In the wake of 9/11, Americans have been willing to make many sacrifices in the name of homeland security. As with increased airport security, everyone endures a little inconvenience in the hopes of making us all safer.
But the Real ID program that is now being implemented is not just about inconvenience.
The Real ID can be really expensive — especially for women.
To make it more frustrating, for the most part, citizens are paying the money to get information from one government agency just to give it to another government agency. These are agencies that we already pay for with our tax dollars.
West Virginia has begun implementing its Real ID program with driver’s licenses this year.
To obtain or renew a driver’s license, residents must show an official birth certificate, proof of Social Security number from an official Social Security Card or a tax statement, and two forms of proof of West Virginia residency, such as utility bill or voter registration card.
For those whose name has changed, including women who have been married and/or divorced, certified marriage certificates and divorce decrees also are required.
Some states, such as West Virginia, have fairly reasonable charges for these documents, although even at $5 each, a woman who has been divorced might pay an extra $15-$20 to gather what she needs to renew her license.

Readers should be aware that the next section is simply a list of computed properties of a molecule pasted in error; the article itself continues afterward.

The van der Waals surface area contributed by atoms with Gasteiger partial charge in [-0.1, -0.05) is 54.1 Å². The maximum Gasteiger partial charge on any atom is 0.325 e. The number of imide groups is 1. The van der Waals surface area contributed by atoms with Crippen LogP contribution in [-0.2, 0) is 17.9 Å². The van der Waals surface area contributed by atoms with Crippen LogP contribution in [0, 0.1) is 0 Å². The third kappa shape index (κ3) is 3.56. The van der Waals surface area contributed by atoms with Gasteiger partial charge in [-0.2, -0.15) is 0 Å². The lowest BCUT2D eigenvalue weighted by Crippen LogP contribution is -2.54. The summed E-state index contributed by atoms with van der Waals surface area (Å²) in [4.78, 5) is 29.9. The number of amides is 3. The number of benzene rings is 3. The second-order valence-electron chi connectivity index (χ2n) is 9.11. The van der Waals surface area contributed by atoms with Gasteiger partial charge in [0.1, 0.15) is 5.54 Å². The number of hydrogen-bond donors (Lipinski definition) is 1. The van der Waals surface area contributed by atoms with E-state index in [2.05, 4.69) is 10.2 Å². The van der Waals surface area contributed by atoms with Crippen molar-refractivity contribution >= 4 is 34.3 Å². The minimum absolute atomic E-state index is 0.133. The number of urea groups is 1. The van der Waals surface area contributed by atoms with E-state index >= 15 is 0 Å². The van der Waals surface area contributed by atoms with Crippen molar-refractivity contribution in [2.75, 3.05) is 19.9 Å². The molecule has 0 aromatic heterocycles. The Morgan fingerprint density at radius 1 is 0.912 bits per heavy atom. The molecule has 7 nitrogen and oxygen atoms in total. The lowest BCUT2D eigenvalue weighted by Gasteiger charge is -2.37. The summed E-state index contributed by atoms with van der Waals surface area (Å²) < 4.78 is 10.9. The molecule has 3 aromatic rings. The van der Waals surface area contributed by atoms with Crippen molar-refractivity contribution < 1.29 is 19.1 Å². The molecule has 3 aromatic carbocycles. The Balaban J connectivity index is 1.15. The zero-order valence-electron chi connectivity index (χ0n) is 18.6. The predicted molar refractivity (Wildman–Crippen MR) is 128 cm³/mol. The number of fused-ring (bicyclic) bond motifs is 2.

But if you were born, married or divorced in another state, those charges can be considerably higher — $20-$50 per piece, with shipping fees in some cases. One Florida newspaper columnist reported that getting his license renewed cost an extra $75 in copy costs.
We have always felt that public records should be available to the public on a true cost-only basis. After all, the public already has paid for the copy machine, the clerk’s time, the building and utilities. However, many state and county agencies use these records as an extra revenue stream. That is wrong and always has been.
But the states and the federal government have really missed the boat on these mandated IDs. The required documents should be available to our citizens for free or at cost.
The national Real ID program is not scheduled for full implementation until 2017, so there is time to correct these practices and reduce the hassle for the great majority of good citizens who are exactly who they say they are.